An upcoming book from YouTuber Alex Day, detailing his vlogging career and personal controversies, has sparked a row on social media.
He faced accusations of inappropriate relationships with fans in 2014 and admitted “manipulative” behaviour.
On Wednesday, YouTuber Carrie Hope Fletcher – Day’s girlfriend at the time – urged a boycott of the book and posted an exchange implying that Day ignored her request to be written out.
Day posted his own version in dispute.
Fletcher’s original post shows an email exchange with Day including her personal request to be removed from the book, titled Living and Dying on the Internet.
“You’ve caused me so much pain already and I don’t want any of that immortalised in writing, against my will and certainly not on the terms of the boy who caused all that hurt,” she wrote.
“I ask that you do not write about me in any capacity. Whatsoever,” her message reads.
“I’ll be happy to get my lawyer involved if you need to speak to them,” she concludes.
The screenshot then infers Day’s sole reply to have been: “Carrie, please send me your lawyer’s details.”
But Day, 29, contends that this does not represent the full dialogue and posted additional messages from the exchange on his own account that were absent from Fletcher’s tweet.
“As usual, people are just sharing the parts of the story that help them the most,” he wrote.
“For transparency, here is the FULL exchange between me and @carriehfletcher. (I never heard from her lawyers),” he tweeted.
The expanded batch of emails reveal that Hope Fletcher responded by expressing regret that the “kindness and compassion” Day publicly espouses “doesn’t stretch as far as those asking you not to cause even more hurt”.
“I’ll be in touch with them tomorrow morning,” she adds.
Day replied: “I’m sorry, I know I’m not making my compassion obvious to you but it is there. I care very much about your happiness and wish to minimise your suffering in whatever way I can.
He added that going through lawyers was “a good idea”.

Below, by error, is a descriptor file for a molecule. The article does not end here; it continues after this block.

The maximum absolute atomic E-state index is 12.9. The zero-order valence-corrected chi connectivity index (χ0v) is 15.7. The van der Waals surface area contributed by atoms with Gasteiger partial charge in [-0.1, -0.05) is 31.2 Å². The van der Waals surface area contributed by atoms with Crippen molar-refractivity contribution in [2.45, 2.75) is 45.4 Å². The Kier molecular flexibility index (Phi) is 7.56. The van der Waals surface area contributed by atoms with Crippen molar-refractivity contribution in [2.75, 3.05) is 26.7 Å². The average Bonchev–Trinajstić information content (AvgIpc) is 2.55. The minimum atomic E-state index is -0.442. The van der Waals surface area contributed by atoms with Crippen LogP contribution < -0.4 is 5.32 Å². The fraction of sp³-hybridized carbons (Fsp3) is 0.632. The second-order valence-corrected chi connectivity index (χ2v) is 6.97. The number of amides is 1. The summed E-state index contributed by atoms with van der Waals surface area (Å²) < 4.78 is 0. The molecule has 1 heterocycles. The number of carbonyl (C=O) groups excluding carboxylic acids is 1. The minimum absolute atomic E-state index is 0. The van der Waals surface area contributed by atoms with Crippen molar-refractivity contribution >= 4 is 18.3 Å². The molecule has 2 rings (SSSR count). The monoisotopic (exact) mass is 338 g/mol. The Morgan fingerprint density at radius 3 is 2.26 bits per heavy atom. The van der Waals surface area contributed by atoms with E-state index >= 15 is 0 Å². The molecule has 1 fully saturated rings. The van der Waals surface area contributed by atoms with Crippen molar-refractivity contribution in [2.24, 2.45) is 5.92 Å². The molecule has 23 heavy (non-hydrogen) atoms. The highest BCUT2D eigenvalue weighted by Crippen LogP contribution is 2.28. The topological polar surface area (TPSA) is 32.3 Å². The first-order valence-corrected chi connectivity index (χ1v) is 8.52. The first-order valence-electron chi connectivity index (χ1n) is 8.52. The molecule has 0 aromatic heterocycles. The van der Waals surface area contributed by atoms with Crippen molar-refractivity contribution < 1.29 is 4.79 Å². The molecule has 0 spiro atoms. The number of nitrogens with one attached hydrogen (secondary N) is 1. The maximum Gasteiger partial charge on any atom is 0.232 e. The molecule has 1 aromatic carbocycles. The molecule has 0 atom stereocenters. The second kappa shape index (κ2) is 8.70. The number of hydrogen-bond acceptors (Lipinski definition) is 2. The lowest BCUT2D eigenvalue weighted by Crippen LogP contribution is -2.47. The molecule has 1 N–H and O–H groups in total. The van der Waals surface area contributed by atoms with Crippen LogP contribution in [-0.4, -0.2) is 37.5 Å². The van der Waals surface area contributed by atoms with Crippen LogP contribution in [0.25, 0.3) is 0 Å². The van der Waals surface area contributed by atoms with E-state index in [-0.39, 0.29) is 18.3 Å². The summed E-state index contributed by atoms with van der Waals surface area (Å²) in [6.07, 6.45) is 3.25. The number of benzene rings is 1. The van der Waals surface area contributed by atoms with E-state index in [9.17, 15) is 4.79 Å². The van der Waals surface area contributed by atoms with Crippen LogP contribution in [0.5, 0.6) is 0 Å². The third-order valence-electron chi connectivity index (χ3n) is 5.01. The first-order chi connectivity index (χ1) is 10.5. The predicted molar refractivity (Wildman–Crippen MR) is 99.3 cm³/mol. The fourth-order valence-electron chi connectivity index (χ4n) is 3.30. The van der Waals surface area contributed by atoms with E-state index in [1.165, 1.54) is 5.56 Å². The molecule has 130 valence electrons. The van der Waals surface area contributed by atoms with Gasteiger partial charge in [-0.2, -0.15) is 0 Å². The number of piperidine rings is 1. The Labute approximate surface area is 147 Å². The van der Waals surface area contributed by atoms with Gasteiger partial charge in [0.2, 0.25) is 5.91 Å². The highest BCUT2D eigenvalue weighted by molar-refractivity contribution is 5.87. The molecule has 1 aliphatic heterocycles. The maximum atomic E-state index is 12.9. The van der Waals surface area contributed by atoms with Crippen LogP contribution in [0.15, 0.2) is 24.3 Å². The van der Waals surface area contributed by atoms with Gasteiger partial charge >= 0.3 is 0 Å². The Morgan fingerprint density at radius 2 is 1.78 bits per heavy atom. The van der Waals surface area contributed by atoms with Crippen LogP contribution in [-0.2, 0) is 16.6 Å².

Fletcher has since stated that she never read the omitted messages as she blocked his address after the initial response.
“The damage had already been done,” she tweeted.
“Before you accuse others of “sharing the parts of the story that help them the most”, you may want to have a flick through your own book”.
In response, Day told the BBC he was awaiting the release date “so people can judge the book I’ve written, not the book people think I’ve written”.
Abuse of power
Fletcher, who has since gone on to launch a successful writing, acting and singing career, has justified making the messages public in further tweets.
The 26-year-old said she did not wish to make Day “suffer for the same wrong-doing for eternity” but rather wanted to ensure “the power that was once abused doesn’t fall into the same wrong hands”.
Days actions during their relationship – for which he has never faced charges – intensified a wider debate about abuse of power within the YouTube community at the time, amid numerous fan sex scandals.
The allegations led to Day being dropped by online record label, DFTBA, curtailing a promising music career that saw his song Forever Yours reach number 4 in the UK charts in 2011.
A number of high-profile YouTube stars subsequently launched the This is Abuse campaign with the government to tackle issues such as consent, sexting and controlling behaviour.
The videos seek to raise awareness of what a damaging relationship looks like and were specifically aimed at teenage boys.